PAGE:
When someone is having a stroke, receiving the right care, right away can make all the difference in survival and quality of life.
A stroke, or brain attack, happens when blood flow to your brain is stopped. It is an emergency situation. The brain needs a constant supply of oxygen and nutrients in order to work well. If blood supply is stopped even for a short time, this can cause problems. Brain cells begin to die after just a few minutes without blood or oxygen.
When brain cells die, brain function is lost. You may not be able to do things that are controlled by that part of the brain. For example, a stroke may affect your ability to move, speak, eat, think and remember, control your bowel and bladder, control your emotions and control other vital body functions.
A stroke can happen to anyone at any time. However, if the proper treatment is administered quickly, damage to the brain can be minimized, allowing you to get back to your everyday life.
Covenant Health is home to East Tennessee’s only Stroke Hospital Network, which means no matter where you live, life saving treatment is always nearby. Each hospital in our network has the advanced diagnostics needed to diagnose a stroke and the ability to administer tPA, a medicine that breaks down stroke-causing blood clots. Our hospital emergency department staff and emergency medical services (EMS) personnel work together to diagnose and provide treatment within a narrow window of time.
We have the infrastructure, staff, and training to treat the most complex patients. Covenant Health is on the cutting edge of stroke medicine, performing clinical trials and procedures not available anywhere else in East Tennessee.
It’s important to be aware of the warning signs and symptoms of a stroke. If you or a loved one is experiencing any of the symptoms below, call 9-1-1 and seek immediate medical attention. Every second counts.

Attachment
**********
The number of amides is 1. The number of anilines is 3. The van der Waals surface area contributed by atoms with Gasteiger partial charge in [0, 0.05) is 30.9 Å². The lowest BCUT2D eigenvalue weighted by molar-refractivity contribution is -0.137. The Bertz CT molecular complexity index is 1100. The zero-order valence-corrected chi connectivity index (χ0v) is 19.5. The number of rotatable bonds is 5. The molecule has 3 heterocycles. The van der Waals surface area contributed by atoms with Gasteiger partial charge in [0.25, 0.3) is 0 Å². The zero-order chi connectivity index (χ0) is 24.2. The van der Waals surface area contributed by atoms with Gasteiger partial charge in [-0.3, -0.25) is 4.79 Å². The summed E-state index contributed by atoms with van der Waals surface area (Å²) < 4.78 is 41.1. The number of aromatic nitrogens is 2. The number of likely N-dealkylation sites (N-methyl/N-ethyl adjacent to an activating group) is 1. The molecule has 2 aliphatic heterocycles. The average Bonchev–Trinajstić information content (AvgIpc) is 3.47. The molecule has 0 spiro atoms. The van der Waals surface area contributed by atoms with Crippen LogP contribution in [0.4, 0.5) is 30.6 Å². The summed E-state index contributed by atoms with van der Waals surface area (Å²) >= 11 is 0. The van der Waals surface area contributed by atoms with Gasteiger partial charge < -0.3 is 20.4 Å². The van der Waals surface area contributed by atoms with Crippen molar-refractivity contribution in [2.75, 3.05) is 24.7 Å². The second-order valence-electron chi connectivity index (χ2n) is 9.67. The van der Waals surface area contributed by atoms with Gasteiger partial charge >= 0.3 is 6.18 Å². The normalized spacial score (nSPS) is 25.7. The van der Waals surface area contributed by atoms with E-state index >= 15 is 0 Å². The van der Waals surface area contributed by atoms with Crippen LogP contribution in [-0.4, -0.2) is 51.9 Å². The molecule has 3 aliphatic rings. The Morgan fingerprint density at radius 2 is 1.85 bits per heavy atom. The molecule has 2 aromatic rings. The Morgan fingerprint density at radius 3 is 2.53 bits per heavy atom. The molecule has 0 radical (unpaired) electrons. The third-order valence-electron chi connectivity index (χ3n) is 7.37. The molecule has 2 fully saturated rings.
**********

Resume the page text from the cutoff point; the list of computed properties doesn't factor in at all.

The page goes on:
A stroke is caused when blood flow to your brain is stopped or disrupted. There are two kinds that occur most: ischemic and hemorrhagic.
This is the most common type. It happens when a major blood vessel in the brain is blocked. It may be blocked by a blood clot. Or it may be blocked by a buildup of fatty deposit and cholesterol. This buildup is called plaque.
This occurs when a blood vessel in your brain bursts, spilling blood into nearby tissues. With a hemorrhagic stroke, pressure builds up in the nearby brain tissue. This causes even more damage and irritation.
Anyone can have a stroke at any age. But your chance increases if you have certain risk factors. Some risk factors can be changed or managed, while others can’t.
Risk factors that can be changed, treated, or medically managed:
- High blood pressure
- Heart disease
- Birth control pills (oral contraceptives)
- History of TIAs (mini-strokes)
- High red blood cell count
- High blood cholesterol and lipids
- Lack of exercise
- Excessive alcohol use
- Illegal drugs
- Abnormal heart rhythm
- Cardiac structural abnormalities
Stroke is the fourth leading cause of death and a leading cause of serious, long-term adult disability.
Covenant Health’s Patricia Neal Rehabilitation Center can help you and your loved one overcome disability and rediscover a satisfactory, productive lifestyle within the limits imposed by the stroke. Patients are treated by a holistic team approach which includes the patient and family members. A team of physical therapists, occupational therapists, speech-language pathologists, rehab psychologists (behavioral medicine), nursing staff, case managers, recreation therapists and physiatrists (rehab physician) make up the treatment team. The staff has extensive experience and training in the treatment of this disease.
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Jim was recently driving his wife, Renee, to a doctor’s appointment in Morristown when his head began to feel cloudy. “I woke up that morning feeling perfectly fine,” he said. “I remember suddenly feeling very drained and tired at some point during the trip.” After recognizing the symptoms of a stroke, emergency responders were able to provide life-saving intervention. Read more about Jim’s story here.
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Patient regains mobility and function through three weeks of therapy at Patricia Neal Rehabilitation Center.